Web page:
Sitting on the lip of the Trevi Fountain, I thank God that the War didn't dash Rome to pieces. I had walked through rubble choked Berlin and the burned paper streets of Tokyo prior to visiting the capital of the Junior Axis member, and she is as dolled up as a puttana down by the docks. School children in uniforms toss coins around me. Project Paperclip has kept me swimming in money, and the Argentine cop I hit with my Ford kept me stocked with yopo nut powder. See, bounty hunting is hard unless you have an edge. I have to get really fucked up before I can see the future.

Total war opens doors. Big ugly doors that all the angels in heaven strive to keep closed. That’s the thing they don't teach kiddies in school. All the possibilities of the universe are wrapped up in man. We blindly go poking around to find things, all the while knocking holes in the big transparent skirt that keeps the ugly things out. I spent my formative years at Fort Monmouth locked up in a 9 by 9 cell, dosed on the miracles of modern medicine. I was made into a hammer, designed to smash my way into the collective unconscious and cherry pick information for Uncle Sam. It almost worked.

I guess you could say I have issues. I try not to think about it.

Making noses bleed at 20 paces is a good way to get yourself used in "Special Projects". The OSS had me thumbing through POW's minds a week after Dunkirk. I got the impression that I wasn't alone when one day I felt a thick wall of static buzz my teeth from the inside. The black halftrack we passed on the wet English road was one of ours, but the mind... it felt foreign. I told my handlers about it and I was on a plane for Los Alamos, New Mexico within the hour. I played "Find the Kraut" for the rest of the war. Einstein had lunch with me twice. He was wired different. I wonder if he wasn't an alien.

The record player in the cafe plays some sort of Corsican folksong over and over again. I am holding my knees and staring at the checkerboard floor as it swims before my waking eyes. Every time is a roll of the dice. Nobody really knows what I am, but they pretend to make themselves feel better. Monkey brains panic the same anywhere in the world. I feel lost without the low grade grating stink of panic coming from the unfaithful doctors and the cripplingly lonely nurses that used to be my parents. My eyes start to tear up with blood. The old woman at the counter makes the sign of the Cross and turns her back to me. Magic time.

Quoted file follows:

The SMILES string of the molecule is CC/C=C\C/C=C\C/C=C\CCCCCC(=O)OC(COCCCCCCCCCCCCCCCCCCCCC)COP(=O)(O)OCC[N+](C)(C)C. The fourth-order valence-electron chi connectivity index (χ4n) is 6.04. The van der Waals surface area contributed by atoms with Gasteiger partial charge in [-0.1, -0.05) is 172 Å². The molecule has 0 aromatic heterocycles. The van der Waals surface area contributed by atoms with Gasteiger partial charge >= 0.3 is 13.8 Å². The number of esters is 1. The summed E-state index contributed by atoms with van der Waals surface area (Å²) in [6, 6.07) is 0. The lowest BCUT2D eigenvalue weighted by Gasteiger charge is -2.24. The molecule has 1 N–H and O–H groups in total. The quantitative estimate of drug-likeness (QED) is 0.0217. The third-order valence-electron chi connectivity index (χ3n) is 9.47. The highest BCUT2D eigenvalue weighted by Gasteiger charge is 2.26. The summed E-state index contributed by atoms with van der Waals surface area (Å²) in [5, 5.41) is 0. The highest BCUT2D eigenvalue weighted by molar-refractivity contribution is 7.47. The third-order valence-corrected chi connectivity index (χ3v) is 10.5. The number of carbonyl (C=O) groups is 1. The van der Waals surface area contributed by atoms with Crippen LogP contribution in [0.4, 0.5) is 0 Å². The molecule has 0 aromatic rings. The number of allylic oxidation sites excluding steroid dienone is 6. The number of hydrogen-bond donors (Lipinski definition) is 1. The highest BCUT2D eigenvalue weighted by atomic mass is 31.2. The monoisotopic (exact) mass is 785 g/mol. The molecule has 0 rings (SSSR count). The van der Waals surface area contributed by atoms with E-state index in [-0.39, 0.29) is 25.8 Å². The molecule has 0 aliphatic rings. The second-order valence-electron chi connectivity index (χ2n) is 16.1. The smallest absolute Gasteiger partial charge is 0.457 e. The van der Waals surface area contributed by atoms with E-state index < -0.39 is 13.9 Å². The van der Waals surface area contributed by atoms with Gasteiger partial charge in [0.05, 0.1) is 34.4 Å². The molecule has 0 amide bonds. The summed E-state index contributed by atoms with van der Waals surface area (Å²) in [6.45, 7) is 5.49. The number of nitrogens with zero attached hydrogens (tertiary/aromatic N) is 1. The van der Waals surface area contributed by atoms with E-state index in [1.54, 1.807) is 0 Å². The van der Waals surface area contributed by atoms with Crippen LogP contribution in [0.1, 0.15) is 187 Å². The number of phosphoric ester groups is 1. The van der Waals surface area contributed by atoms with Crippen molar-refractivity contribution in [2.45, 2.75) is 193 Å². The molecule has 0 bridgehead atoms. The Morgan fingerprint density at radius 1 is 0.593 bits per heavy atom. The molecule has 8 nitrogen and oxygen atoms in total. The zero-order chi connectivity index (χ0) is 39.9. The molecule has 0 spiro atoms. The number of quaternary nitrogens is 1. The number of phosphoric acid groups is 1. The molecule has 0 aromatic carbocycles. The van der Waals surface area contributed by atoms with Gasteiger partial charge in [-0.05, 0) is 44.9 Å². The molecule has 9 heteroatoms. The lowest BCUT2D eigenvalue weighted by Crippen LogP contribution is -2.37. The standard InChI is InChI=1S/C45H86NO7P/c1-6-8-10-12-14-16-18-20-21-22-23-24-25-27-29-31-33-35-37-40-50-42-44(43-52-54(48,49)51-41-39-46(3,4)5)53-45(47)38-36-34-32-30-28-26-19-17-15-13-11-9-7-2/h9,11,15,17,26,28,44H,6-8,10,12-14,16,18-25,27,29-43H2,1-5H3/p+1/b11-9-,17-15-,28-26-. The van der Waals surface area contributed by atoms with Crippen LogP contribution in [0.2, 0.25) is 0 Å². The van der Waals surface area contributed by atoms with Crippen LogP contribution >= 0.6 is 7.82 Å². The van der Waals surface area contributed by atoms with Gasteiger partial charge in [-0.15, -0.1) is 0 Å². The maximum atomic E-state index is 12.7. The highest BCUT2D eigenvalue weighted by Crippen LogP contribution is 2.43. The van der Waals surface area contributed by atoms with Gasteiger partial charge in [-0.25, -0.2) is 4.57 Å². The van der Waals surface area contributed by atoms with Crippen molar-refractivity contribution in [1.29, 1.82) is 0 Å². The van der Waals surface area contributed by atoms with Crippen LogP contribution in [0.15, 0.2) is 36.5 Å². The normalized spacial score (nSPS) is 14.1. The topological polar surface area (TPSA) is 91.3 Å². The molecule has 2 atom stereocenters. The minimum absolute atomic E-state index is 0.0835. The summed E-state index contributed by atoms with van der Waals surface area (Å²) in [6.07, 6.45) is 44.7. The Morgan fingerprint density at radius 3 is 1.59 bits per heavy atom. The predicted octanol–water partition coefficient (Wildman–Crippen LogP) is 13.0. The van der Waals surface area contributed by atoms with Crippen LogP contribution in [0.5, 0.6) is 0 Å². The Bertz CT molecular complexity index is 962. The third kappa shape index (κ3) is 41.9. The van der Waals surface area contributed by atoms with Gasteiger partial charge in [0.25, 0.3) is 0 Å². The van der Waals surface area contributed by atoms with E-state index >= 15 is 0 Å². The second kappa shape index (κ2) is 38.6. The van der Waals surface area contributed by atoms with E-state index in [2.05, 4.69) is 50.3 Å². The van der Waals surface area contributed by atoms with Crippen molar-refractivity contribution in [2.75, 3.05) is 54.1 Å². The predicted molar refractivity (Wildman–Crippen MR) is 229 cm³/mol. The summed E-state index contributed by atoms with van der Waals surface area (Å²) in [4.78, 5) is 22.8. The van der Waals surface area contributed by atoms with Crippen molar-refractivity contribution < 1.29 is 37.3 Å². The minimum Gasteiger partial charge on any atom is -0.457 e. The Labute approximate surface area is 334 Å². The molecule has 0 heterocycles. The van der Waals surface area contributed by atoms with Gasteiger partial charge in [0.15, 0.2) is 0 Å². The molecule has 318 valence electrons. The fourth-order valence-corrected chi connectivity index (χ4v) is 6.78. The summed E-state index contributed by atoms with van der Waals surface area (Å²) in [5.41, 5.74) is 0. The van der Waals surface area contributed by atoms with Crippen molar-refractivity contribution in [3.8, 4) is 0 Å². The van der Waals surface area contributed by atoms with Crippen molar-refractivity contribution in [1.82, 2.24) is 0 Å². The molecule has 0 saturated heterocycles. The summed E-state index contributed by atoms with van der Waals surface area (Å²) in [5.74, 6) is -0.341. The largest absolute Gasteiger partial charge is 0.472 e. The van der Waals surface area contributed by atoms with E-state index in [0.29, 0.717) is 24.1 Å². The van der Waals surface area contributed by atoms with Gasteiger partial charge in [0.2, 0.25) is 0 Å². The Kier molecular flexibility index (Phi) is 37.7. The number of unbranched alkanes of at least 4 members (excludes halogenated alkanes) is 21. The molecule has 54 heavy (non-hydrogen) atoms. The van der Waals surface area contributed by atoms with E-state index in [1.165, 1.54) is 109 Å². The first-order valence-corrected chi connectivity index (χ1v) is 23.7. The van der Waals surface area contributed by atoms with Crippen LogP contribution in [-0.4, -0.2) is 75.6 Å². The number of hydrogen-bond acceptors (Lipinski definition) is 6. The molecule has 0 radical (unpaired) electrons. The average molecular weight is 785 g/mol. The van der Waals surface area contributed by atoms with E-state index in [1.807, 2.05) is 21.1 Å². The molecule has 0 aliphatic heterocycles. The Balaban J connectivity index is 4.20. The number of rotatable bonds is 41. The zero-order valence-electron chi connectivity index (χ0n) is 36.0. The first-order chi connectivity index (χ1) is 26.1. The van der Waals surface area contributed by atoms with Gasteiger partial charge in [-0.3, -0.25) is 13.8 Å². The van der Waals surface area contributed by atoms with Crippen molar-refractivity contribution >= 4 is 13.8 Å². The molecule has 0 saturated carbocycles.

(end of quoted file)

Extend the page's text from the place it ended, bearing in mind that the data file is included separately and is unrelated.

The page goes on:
1945 was a wonderful year. We live in a beautiful world, something I never dreamed of while I lay on the concrete floor of my cell. They called me "Bloodhound" and sent me sniffing along the bunkers of Nazis they could sneak away from the Russians. They had their own freaks, making big shadows I couldn't see into. Nuremberg had a flea market feel to it for a while. I traveled all over. Never tasted anything very interesting in Japan. Too rigid. I need a bit of static to work with. Those guys were hot and cold. The well started to run dry so they let me freelance. Argentina was nice for a while. South Africa was too hot. I'm in Rome for my own reasons.

I wake up in the alley behind the cafe and my wallet is gone. It was full of scrap newspaper anyhow. Twisting perception is easier if they feel the paper. I took a bicycle from a man riding home to his wife and he forgets he ever owned one. I saw the German in the twisting colors while I dreamed. He wanted to meet at the fountain. A truce was called, even if it was temporary.

"Guten Tag."

"Do you really want to talk like this?"

"Ja."

"What do you mean more of us?"

"Zey made us. Mitt ze chemicals."

"Yah. So?"

"Ve can make more. More like us."

"How?"

"How do you pay for ze thingz? Ve can change ze minds ja?"

"But food? Why would somebody make food from chemicals?"

"Because we make zem think it is better."

'Tell me more' I say, but my lips don't move any more.

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